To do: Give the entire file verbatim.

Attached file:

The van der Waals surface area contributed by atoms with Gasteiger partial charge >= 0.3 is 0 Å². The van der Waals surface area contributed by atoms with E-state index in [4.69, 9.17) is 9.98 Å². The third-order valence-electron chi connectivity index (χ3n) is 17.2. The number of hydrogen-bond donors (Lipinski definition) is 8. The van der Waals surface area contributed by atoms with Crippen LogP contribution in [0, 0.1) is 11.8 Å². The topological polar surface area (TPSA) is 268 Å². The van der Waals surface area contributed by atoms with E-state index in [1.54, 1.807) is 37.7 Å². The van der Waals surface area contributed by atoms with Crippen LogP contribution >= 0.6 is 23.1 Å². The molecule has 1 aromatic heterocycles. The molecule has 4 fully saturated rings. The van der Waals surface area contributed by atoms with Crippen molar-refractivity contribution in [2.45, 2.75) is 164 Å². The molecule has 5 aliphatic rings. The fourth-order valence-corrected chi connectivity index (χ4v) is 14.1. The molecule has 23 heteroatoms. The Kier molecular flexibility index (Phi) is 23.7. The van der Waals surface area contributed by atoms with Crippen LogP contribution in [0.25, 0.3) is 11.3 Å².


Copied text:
The van der Waals surface area contributed by atoms with Gasteiger partial charge >= 0.3 is 0 Å². The van der Waals surface area contributed by atoms with E-state index in [4.69, 9.17) is 9.98 Å². The third-order valence-electron chi connectivity index (χ3n) is 17.2. The number of hydrogen-bond donors (Lipinski definition) is 8. The van der Waals surface area contributed by atoms with Crippen LogP contribution in [0, 0.1) is 11.8 Å². The topological polar surface area (TPSA) is 268 Å². The van der Waals surface area contributed by atoms with E-state index in [1.54, 1.807) is 37.7 Å². The van der Waals surface area contributed by atoms with Crippen LogP contribution >= 0.6 is 23.1 Å². The molecule has 1 aromatic heterocycles. The molecule has 4 fully saturated rings. The van der Waals surface area contributed by atoms with Crippen molar-refractivity contribution in [2.45, 2.75) is 164 Å². The molecule has 5 aliphatic rings. The fourth-order valence-corrected chi connectivity index (χ4v) is 14.1. The molecule has 23 heteroatoms. The Kier molecular flexibility index (Phi) is 23.7. The van der Waals surface area contributed by atoms with Crippen LogP contribution in [0.25, 0.3) is 11.3 Å².